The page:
E.M.J.L. (Eva) Postuma, MSc
Scanning behavior in hemianopia: The Next Step
Homonymous Hemianopia refers to a visual field defect in which the left or right half of the visual field is not perceived, contralateral to the brain damage and where the defect is similar for both eyes. People with hemianopia experience difficulties in daily life, mainly with regards to reading, searching and mobility. They benefit from training aimed to decrease the impact of the visual field deficit through optimizing visual scanning. Therefore, it is of utmost importance to inform patients about how their (lack of) scanning behavior relates to difficulties they experience in daily life and how they can improve it to overcome these difficulties.
Knowledge about which scanning behavior is optimal, however, is mostly based on experiences and assumptions of professionals, and not supported by scientific literature and empirical data. Innovative techniques such as mobile eye-tracking and Virtual Reality allow us to examine scanning behavior in a standardized manner. In the current project, existing prototypes using these techniques are being developed into measures that can be used in clinical practice.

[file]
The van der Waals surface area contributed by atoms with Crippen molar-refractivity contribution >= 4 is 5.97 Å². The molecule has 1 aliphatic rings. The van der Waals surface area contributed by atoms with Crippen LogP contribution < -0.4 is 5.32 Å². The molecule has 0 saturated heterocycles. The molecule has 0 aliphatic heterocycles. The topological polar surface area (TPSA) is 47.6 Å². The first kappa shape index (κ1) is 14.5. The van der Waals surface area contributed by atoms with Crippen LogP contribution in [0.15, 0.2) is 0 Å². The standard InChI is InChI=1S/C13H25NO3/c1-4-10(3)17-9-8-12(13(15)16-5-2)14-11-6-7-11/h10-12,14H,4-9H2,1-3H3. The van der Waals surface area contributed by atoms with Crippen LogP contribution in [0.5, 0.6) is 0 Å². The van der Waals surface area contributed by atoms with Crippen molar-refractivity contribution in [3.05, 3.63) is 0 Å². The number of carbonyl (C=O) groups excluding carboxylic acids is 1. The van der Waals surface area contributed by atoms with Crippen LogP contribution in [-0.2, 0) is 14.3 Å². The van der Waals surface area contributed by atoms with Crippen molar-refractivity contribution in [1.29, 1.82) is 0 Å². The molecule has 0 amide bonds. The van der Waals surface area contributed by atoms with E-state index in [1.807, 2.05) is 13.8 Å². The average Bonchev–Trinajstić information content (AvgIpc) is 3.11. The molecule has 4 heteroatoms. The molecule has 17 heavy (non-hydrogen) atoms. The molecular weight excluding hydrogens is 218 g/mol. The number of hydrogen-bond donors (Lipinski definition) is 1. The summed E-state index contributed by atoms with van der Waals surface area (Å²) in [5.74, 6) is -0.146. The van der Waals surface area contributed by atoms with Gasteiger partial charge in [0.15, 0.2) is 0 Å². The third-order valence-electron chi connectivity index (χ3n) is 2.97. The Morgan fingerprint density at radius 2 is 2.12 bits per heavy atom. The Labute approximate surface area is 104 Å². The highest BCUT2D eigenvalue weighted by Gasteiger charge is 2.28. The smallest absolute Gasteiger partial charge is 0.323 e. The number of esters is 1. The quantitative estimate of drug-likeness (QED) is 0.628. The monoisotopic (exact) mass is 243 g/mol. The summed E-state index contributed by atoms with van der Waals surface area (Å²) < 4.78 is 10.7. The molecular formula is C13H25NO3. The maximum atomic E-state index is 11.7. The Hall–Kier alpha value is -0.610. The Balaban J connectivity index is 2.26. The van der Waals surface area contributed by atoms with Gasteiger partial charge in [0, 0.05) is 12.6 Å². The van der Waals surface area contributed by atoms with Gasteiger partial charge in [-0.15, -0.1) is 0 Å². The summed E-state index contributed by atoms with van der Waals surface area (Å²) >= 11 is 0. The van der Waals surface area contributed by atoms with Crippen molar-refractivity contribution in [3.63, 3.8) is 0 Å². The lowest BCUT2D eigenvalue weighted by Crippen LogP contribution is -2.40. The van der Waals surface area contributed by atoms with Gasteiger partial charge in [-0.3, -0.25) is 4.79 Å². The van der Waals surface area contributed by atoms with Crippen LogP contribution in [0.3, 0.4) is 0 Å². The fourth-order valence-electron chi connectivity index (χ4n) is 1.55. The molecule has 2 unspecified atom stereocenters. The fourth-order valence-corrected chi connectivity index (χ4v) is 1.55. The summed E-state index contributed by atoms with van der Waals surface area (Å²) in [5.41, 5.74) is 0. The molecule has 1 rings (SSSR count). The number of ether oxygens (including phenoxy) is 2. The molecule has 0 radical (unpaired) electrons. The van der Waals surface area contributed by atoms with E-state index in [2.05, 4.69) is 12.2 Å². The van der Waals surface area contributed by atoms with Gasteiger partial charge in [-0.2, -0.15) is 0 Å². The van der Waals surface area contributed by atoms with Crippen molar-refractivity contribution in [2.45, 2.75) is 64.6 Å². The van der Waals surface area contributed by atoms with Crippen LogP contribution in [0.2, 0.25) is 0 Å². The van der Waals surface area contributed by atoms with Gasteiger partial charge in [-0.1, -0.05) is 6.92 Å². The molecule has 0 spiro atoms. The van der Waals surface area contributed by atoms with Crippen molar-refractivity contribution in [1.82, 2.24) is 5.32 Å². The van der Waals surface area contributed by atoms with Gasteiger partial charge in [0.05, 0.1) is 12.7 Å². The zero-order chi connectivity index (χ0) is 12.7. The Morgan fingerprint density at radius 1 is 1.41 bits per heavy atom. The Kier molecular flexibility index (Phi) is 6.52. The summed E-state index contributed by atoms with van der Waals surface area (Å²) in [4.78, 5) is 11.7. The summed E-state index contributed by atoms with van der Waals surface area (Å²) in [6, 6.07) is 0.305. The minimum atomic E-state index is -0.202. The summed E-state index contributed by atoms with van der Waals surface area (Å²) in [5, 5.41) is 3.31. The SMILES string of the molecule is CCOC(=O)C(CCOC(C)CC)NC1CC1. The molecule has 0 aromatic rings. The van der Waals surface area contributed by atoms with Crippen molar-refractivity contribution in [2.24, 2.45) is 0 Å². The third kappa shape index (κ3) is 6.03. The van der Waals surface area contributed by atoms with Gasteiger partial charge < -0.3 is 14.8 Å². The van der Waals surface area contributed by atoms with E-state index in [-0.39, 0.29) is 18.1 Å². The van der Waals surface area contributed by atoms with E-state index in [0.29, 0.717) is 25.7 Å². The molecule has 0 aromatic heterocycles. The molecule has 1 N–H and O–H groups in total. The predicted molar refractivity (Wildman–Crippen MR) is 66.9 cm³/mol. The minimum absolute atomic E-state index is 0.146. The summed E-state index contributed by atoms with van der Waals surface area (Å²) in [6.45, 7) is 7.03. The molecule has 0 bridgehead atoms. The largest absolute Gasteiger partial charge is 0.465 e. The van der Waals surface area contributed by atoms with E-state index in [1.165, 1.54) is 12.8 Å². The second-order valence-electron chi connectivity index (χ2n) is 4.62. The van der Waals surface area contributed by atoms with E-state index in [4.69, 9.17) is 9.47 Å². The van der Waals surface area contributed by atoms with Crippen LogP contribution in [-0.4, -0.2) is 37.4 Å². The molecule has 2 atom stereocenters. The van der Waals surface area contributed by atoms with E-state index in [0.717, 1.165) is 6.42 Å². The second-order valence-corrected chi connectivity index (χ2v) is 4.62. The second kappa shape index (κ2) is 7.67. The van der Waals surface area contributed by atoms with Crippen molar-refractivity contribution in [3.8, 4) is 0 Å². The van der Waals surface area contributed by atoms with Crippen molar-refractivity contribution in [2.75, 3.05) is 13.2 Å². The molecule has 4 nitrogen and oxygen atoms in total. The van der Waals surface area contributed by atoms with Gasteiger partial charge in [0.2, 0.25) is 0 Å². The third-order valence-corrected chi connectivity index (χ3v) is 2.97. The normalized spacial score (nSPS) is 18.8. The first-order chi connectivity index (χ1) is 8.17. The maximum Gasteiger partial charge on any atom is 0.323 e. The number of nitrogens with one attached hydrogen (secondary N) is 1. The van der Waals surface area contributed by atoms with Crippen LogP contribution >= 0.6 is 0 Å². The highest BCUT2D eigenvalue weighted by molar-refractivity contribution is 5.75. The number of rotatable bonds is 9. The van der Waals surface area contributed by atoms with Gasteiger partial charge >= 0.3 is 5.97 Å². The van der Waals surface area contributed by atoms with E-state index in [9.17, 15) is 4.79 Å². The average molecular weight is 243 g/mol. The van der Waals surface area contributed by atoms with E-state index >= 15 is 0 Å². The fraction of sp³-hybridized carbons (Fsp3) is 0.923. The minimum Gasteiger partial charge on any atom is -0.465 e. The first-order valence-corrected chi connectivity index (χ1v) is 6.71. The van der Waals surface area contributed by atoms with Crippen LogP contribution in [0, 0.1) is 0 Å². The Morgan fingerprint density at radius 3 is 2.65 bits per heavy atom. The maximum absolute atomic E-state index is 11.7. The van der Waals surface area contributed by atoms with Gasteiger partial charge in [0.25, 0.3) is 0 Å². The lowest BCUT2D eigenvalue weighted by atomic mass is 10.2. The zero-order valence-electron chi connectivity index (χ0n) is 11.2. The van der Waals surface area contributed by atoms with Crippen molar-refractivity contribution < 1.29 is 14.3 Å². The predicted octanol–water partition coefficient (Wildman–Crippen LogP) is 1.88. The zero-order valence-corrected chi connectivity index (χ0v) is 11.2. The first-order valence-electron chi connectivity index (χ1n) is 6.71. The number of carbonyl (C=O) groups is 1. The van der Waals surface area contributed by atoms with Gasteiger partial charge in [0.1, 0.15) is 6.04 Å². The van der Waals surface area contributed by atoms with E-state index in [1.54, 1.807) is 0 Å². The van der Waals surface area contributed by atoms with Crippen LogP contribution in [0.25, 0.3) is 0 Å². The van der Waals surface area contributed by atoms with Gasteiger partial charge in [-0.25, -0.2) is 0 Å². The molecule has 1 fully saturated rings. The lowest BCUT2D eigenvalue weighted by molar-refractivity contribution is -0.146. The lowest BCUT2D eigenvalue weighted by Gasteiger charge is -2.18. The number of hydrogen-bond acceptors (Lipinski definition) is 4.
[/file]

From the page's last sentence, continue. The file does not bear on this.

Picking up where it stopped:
The aim of this project is to use these innovative techniques to examine the relationship between scanning behavior and various behaviors (mobility, searching) in patients with hemianopia, people with simulated hemianopia and a control group with normal vision. Insight into efficient scanning behavior will contribute to an improvement of the clinical practice of people with hemianopia.
The project will take place from 2019 to 2023 at Royal Dutch Visio, center of expertise for blind and partially sighted people, in collaboration with the University of Groningen (UG) and the University Medical Center Groningen (UMCG). Josephien Jansen, PhD student at the UG will conduct the research. The project leaders are dr. G.A. de Haan, dr. J.H.C. Heutink (UG, Royal Dutch Visio) and prof. dr. F.W. Cornelissen (UMCG).
The project is financially supported by the Novum foundation and ZonM
|25 June 2022 12.57 a.m.